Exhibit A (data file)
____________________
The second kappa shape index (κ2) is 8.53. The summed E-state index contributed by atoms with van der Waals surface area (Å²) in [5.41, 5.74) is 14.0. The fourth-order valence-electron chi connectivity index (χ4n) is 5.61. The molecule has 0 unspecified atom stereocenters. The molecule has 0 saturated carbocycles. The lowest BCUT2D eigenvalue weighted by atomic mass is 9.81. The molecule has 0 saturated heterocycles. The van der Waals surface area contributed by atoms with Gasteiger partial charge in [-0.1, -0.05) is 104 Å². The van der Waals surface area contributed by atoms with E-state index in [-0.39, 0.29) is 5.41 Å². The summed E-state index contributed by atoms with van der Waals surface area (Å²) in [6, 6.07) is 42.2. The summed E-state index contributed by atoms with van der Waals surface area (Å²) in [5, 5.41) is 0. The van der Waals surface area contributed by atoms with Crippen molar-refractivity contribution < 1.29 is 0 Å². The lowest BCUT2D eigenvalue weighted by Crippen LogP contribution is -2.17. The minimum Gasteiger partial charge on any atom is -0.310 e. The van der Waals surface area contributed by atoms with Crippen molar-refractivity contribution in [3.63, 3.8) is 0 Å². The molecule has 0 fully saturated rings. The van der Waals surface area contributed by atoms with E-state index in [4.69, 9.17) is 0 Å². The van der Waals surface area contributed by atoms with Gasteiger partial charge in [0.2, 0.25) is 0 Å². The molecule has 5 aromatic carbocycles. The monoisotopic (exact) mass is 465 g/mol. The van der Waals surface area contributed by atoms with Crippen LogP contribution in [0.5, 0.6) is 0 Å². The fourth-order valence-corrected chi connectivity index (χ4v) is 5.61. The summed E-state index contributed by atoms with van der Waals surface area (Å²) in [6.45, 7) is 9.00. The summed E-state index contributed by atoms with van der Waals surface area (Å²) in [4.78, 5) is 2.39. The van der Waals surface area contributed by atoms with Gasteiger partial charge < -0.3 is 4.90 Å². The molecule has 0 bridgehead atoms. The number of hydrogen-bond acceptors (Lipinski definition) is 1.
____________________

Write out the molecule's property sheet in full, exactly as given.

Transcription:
The second kappa shape index (κ2) is 8.53. The summed E-state index contributed by atoms with van der Waals surface area (Å²) in [5.41, 5.74) is 14.0. The fourth-order valence-electron chi connectivity index (χ4n) is 5.61. The molecule has 0 unspecified atom stereocenters. The molecule has 0 saturated carbocycles. The lowest BCUT2D eigenvalue weighted by atomic mass is 9.81. The molecule has 0 saturated heterocycles. The van der Waals surface area contributed by atoms with Gasteiger partial charge in [-0.1, -0.05) is 104 Å². The van der Waals surface area contributed by atoms with E-state index in [-0.39, 0.29) is 5.41 Å². The summed E-state index contributed by atoms with van der Waals surface area (Å²) in [6, 6.07) is 42.2. The summed E-state index contributed by atoms with van der Waals surface area (Å²) in [5, 5.41) is 0. The van der Waals surface area contributed by atoms with Crippen molar-refractivity contribution < 1.29 is 0 Å². The lowest BCUT2D eigenvalue weighted by Crippen LogP contribution is -2.17. The minimum Gasteiger partial charge on any atom is -0.310 e. The van der Waals surface area contributed by atoms with Crippen molar-refractivity contribution in [3.63, 3.8) is 0 Å². The molecule has 0 fully saturated rings. The van der Waals surface area contributed by atoms with E-state index in [4.69, 9.17) is 0 Å². The van der Waals surface area contributed by atoms with Gasteiger partial charge in [0.2, 0.25) is 0 Å². The molecule has 5 aromatic carbocycles. The monoisotopic (exact) mass is 465 g/mol. The van der Waals surface area contributed by atoms with Crippen LogP contribution in [0.5, 0.6) is 0 Å². The fourth-order valence-corrected chi connectivity index (χ4v) is 5.61. The summed E-state index contributed by atoms with van der Waals surface area (Å²) in [6.45, 7) is 9.00. The summed E-state index contributed by atoms with van der Waals surface area (Å²) in [4.78, 5) is 2.39. The van der Waals surface area contributed by atoms with Gasteiger partial charge < -0.3 is 4.90 Å². The molecule has 0 bridgehead atoms. The number of hydrogen-bond acceptors (Lipinski definition) is 1.